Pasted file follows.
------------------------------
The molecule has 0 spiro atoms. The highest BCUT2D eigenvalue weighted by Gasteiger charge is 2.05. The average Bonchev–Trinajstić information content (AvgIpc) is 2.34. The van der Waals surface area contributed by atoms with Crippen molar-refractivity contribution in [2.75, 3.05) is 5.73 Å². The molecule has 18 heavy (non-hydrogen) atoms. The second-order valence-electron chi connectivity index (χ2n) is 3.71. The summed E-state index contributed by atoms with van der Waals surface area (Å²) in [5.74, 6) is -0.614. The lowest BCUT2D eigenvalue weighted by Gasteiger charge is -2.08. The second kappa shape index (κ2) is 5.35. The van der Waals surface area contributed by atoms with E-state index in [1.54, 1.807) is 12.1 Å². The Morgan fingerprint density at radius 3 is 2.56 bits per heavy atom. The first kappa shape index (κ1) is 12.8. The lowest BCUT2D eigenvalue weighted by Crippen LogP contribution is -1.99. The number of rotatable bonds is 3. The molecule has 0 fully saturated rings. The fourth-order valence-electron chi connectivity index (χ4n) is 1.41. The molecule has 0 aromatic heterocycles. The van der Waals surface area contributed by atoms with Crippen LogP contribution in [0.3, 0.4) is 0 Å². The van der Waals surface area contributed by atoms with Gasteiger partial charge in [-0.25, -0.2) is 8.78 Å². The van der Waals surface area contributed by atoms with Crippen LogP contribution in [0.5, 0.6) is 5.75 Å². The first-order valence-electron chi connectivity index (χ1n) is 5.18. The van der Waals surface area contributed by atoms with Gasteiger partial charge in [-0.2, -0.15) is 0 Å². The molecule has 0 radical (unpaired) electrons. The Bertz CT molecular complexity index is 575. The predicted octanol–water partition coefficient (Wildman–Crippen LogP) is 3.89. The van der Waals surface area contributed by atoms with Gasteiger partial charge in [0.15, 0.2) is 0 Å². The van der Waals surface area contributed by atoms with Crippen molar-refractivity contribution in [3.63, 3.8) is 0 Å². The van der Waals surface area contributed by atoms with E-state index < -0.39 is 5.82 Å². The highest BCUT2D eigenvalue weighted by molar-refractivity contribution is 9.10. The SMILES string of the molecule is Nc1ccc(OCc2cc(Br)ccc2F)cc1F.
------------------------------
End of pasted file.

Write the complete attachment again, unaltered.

The molecule has 0 spiro atoms. The highest BCUT2D eigenvalue weighted by Gasteiger charge is 2.05. The average Bonchev–Trinajstić information content (AvgIpc) is 2.34. The van der Waals surface area contributed by atoms with Crippen molar-refractivity contribution in [2.75, 3.05) is 5.73 Å². The molecule has 18 heavy (non-hydrogen) atoms. The second-order valence-electron chi connectivity index (χ2n) is 3.71. The summed E-state index contributed by atoms with van der Waals surface area (Å²) in [5.74, 6) is -0.614. The lowest BCUT2D eigenvalue weighted by Gasteiger charge is -2.08. The second kappa shape index (κ2) is 5.35. The van der Waals surface area contributed by atoms with E-state index in [1.54, 1.807) is 12.1 Å². The Morgan fingerprint density at radius 3 is 2.56 bits per heavy atom. The first kappa shape index (κ1) is 12.8. The lowest BCUT2D eigenvalue weighted by Crippen LogP contribution is -1.99. The number of rotatable bonds is 3. The molecule has 0 fully saturated rings. The fourth-order valence-electron chi connectivity index (χ4n) is 1.41. The molecule has 0 aromatic heterocycles. The van der Waals surface area contributed by atoms with Crippen LogP contribution in [0.3, 0.4) is 0 Å². The van der Waals surface area contributed by atoms with Gasteiger partial charge in [-0.25, -0.2) is 8.78 Å². The van der Waals surface area contributed by atoms with Crippen LogP contribution in [0.5, 0.6) is 5.75 Å². The first-order valence-electron chi connectivity index (χ1n) is 5.18. The van der Waals surface area contributed by atoms with Gasteiger partial charge in [-0.2, -0.15) is 0 Å². The molecule has 0 radical (unpaired) electrons. The Bertz CT molecular complexity index is 575. The predicted octanol–water partition coefficient (Wildman–Crippen LogP) is 3.89. The van der Waals surface area contributed by atoms with Gasteiger partial charge in [0.15, 0.2) is 0 Å². The van der Waals surface area contributed by atoms with Crippen molar-refractivity contribution in [3.63, 3.8) is 0 Å². The van der Waals surface area contributed by atoms with E-state index < -0.39 is 5.82 Å². The highest BCUT2D eigenvalue weighted by molar-refractivity contribution is 9.10. The SMILES string of the molecule is Nc1ccc(OCc2cc(Br)ccc2F)cc1F.